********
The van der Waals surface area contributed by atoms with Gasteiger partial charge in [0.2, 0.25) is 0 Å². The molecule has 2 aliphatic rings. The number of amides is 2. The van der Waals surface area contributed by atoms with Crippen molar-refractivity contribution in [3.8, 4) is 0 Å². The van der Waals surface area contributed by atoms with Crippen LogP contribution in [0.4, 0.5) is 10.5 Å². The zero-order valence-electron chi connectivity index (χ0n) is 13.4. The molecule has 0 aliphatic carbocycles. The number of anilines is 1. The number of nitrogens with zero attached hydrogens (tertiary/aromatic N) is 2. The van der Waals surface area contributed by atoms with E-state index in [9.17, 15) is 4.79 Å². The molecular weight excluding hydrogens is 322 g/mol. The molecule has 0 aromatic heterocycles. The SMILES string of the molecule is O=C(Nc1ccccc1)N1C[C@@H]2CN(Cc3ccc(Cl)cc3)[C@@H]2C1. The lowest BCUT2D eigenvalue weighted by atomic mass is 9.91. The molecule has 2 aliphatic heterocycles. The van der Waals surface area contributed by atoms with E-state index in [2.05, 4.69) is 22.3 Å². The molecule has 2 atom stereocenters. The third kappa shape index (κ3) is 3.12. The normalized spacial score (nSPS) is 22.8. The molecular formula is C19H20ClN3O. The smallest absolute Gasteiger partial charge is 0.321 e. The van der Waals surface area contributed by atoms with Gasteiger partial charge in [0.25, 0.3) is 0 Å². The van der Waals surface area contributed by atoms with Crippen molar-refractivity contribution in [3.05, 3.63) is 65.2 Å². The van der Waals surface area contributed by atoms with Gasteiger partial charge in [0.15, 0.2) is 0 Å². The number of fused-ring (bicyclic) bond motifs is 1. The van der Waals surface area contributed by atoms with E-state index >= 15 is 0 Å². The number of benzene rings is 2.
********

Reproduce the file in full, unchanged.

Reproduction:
The van der Waals surface area contributed by atoms with Gasteiger partial charge in [0.2, 0.25) is 0 Å². The molecule has 2 aliphatic rings. The number of amides is 2. The van der Waals surface area contributed by atoms with Crippen molar-refractivity contribution in [3.8, 4) is 0 Å². The van der Waals surface area contributed by atoms with Crippen LogP contribution in [0.4, 0.5) is 10.5 Å². The zero-order valence-electron chi connectivity index (χ0n) is 13.4. The molecule has 0 aliphatic carbocycles. The number of anilines is 1. The number of nitrogens with zero attached hydrogens (tertiary/aromatic N) is 2. The van der Waals surface area contributed by atoms with E-state index in [9.17, 15) is 4.79 Å². The molecular weight excluding hydrogens is 322 g/mol. The molecule has 0 aromatic heterocycles. The SMILES string of the molecule is O=C(Nc1ccccc1)N1C[C@@H]2CN(Cc3ccc(Cl)cc3)[C@@H]2C1. The lowest BCUT2D eigenvalue weighted by atomic mass is 9.91. The molecule has 2 aliphatic heterocycles. The van der Waals surface area contributed by atoms with E-state index in [2.05, 4.69) is 22.3 Å². The molecule has 2 atom stereocenters. The third kappa shape index (κ3) is 3.12. The normalized spacial score (nSPS) is 22.8. The molecular formula is C19H20ClN3O. The smallest absolute Gasteiger partial charge is 0.321 e. The van der Waals surface area contributed by atoms with Gasteiger partial charge in [0.25, 0.3) is 0 Å². The van der Waals surface area contributed by atoms with Crippen molar-refractivity contribution in [3.05, 3.63) is 65.2 Å². The van der Waals surface area contributed by atoms with Gasteiger partial charge in [0.15, 0.2) is 0 Å². The number of fused-ring (bicyclic) bond motifs is 1. The van der Waals surface area contributed by atoms with E-state index >= 15 is 0 Å². The number of benzene rings is 2.